5 Tips to Work from Home Productively

Photo Cred:
Andrea Piacquadio

Ah, COVID-19. How you have changed our lives with a snap of your gnarled little fingers. More and more companies are choosing to forego potentially exposing their employees to the virus (at least while on the clock) and allowing the option to work from home. Whether you usually find yourself behind a desk in a corporate setting or are a full-time entrepreneur with the luxury of making your own schedule, working away from your norm can be a big challenge. How do you maintain focus? Stay productive? Continue to be successful, if not more successful, because, let’s be honest, businesses are really feeling this economy sink we’ve got goin’ on?

Moreover, how do you keep your private life (spouse, kids, pets, side-hustle, etc.) separate from the professional, work you?

  1. Set your intentions. I use a Brush Dance planner and cool tabs I found on Etsy, but anything will do. At the end of each day, write your intentions for the following day. Set REALISTIC goals–the kind you can check off, once they’re accomplished. I also use Google calendar, which I’ve integrated with my work Outlook calendar. You can find out how to do that here. Lists keep you on track and nothing beats the feeling of accomplishment when you’re able to cross something off.
  2. Maintain your work schedule. Yeah, sure, Zoom is great, but being left (relatively) unsupervised, where no one can really put eyes on you, gives even the most ethical of us too much room to slack off. Keeping your schedule as if you were still going into the office is a great way to hold yourself accountable and stay motivated. Get up, shower, get your coffee and bagel, get dressed, and Show. Up. On. Time. Nailing down a solid rhythm may take some time, but that’s why setting your intentions and making a list of reasonable, daily expectations is super important. As for that time you would’ve spent on your daily commute? Author Kristen Martin suggests spending those minutes on you. Read, journal, meditate, write a few words into the first chapter of that book you’ve been meaning to write. Don’t use that time to sleep. And, for sanity’s sake, give yourself permission to play. My first week at home, I went, as we Southerners say, balls-to-the-wall. Three days in and I was experiencing SERIOUS burnout. What I found is working diligently and to task for 30 or so minutes, then taking a quick 5 minute break, makes for a much more productive day. Check out the Pomodoro Technique for more details on balancing your focus.
  3. Set boundaries. Admittedly, this one is easy for me. Since I’ve been writing and publishing books, my family understand that when I’m writing, I am not to be disturbed. A good place to start in setting those boundaries is to designate a clear spot for your work. Office, bedroom, preferably a place with less traffic than the kitchen, but if the kitchen’s all you’ve got, that’ll work. During your scheduled work hours, you are off limits. Again, that doesn’t mean you shouldn’t take breaks. Please, please do. If you’re a parent with kids, you’re probably homeschooling and working a full time job. If your kid needs help with his math homework on Google classroom, set aside a time to tackle that with him. Trust me, this is hard for him, too.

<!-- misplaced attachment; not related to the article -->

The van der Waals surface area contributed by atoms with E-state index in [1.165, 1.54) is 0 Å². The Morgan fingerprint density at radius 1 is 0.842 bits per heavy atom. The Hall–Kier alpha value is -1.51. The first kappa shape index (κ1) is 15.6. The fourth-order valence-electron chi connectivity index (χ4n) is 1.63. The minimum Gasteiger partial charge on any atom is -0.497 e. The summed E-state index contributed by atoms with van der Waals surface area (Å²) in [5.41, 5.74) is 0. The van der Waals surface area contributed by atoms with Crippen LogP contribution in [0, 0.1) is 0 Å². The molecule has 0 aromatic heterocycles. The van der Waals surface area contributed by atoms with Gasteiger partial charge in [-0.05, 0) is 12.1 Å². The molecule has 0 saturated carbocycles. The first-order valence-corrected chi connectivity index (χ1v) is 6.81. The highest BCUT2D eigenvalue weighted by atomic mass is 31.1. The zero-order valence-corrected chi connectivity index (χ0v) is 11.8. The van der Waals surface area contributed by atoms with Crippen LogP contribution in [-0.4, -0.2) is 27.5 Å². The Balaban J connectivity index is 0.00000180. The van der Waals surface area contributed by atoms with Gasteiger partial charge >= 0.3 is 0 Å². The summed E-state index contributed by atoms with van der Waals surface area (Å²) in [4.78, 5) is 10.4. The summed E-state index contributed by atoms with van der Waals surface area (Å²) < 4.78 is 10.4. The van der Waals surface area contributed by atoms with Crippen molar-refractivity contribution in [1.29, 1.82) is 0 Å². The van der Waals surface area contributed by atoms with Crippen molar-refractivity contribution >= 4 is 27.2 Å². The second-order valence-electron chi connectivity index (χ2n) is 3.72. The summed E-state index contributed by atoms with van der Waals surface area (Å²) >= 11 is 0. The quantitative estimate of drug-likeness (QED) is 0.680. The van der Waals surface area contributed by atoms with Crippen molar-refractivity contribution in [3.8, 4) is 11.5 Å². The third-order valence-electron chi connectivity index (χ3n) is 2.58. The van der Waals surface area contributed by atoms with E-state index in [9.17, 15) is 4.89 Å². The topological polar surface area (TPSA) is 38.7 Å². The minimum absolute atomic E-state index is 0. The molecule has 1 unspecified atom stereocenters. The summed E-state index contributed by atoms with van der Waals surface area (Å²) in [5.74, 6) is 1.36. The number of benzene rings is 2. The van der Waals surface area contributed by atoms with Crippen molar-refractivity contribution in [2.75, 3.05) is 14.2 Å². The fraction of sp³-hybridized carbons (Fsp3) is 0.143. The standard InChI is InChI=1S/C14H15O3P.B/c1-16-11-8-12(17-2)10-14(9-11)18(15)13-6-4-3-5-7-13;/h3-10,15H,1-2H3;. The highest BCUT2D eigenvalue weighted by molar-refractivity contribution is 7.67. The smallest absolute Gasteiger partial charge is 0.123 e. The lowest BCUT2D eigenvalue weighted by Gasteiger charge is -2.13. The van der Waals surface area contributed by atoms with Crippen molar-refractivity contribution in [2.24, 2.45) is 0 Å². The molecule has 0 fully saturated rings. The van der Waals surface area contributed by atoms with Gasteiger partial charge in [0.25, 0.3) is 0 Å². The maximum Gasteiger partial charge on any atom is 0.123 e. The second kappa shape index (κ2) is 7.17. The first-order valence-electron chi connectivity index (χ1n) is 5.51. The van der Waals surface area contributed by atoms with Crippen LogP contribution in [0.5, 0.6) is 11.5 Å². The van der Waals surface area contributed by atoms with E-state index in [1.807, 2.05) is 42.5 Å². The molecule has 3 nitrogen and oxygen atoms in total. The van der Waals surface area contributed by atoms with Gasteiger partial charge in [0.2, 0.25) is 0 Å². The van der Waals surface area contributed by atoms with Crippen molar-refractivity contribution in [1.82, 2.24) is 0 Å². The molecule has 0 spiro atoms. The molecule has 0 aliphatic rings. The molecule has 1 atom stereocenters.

4. Stay connected. Email your colleagues. When you’re on a break, text your BFF. Folks, isolation is hard for all of us. And right now? The entire world is isolated. As human beings, we want connection. We long for human interaction, regardless of how many times you tell everyone you’re a hermit. Staying locked up is not what we’re used to, which can be psychologically trying, to say the least. Schedule a Skype or Zoom meeting with your coworkers. Schedule a nighttime Skype or Zoom meeting with your friends. Ask people what they’re doing, how they’re coping, and reciprocate with how you’re doing. Keeping that human connection is vital to your mental well-being.
  5. Remember to have fun. I don’t know about you, but I’ve been losing sleep. Staying informed with what our state is doing, what laws the government’s enforcing, etc., is important, yes, but, man, the consumption is really beginning to weigh heavy. Set aside time at night to put the phone away. That’s right; I said it. Put the phone away. In a drawer, face down in the bathroom, whatever, and spend quality time with yourself and, if you have a significant other or kids, with your family. I can’t help but keep thinking this time in our history is happening for us, not to us. And if that’s so, what are we supposed to learn? Journal your thoughts and feelings. Read more, laugh more, whip up a recipe you’ve been meaning to try. Take the dogs out for an evening walk. Pull out that stack of board games you haven’t played in ages, microwave some popcorn, grab a cuppa, and get back to your childhood. Start the Netflix series you haven’t had time for, until now. Life is precious, and it’s the only one we’ve got. Make it count.

xoxo – Alyssia

2 thoughts on “5 Tips to Work from Home Productively

  1. This is great advice. I feel like keeping to a schedule is the most important, but having fun is probably a close second. Neither is easy when your life is turned upside down, but learning to cope is going to be a fact for a lot of people in the next month. Thanks for putting this out there!

    Liked by 1 person

    1. Thanks for the comment, Daniel. Absolutely. Whether I’m writing or working my day job, I find showing up with intention — on purpose — is vital to success. On the flip side, however, when work begins to feel too “worky,” I lose interest. And then comes procrastination. Finding that healthy, doable balance is the key to staying on track and keeping yourself sane in the process. But, really, how sane are writers? Hmm. 😉


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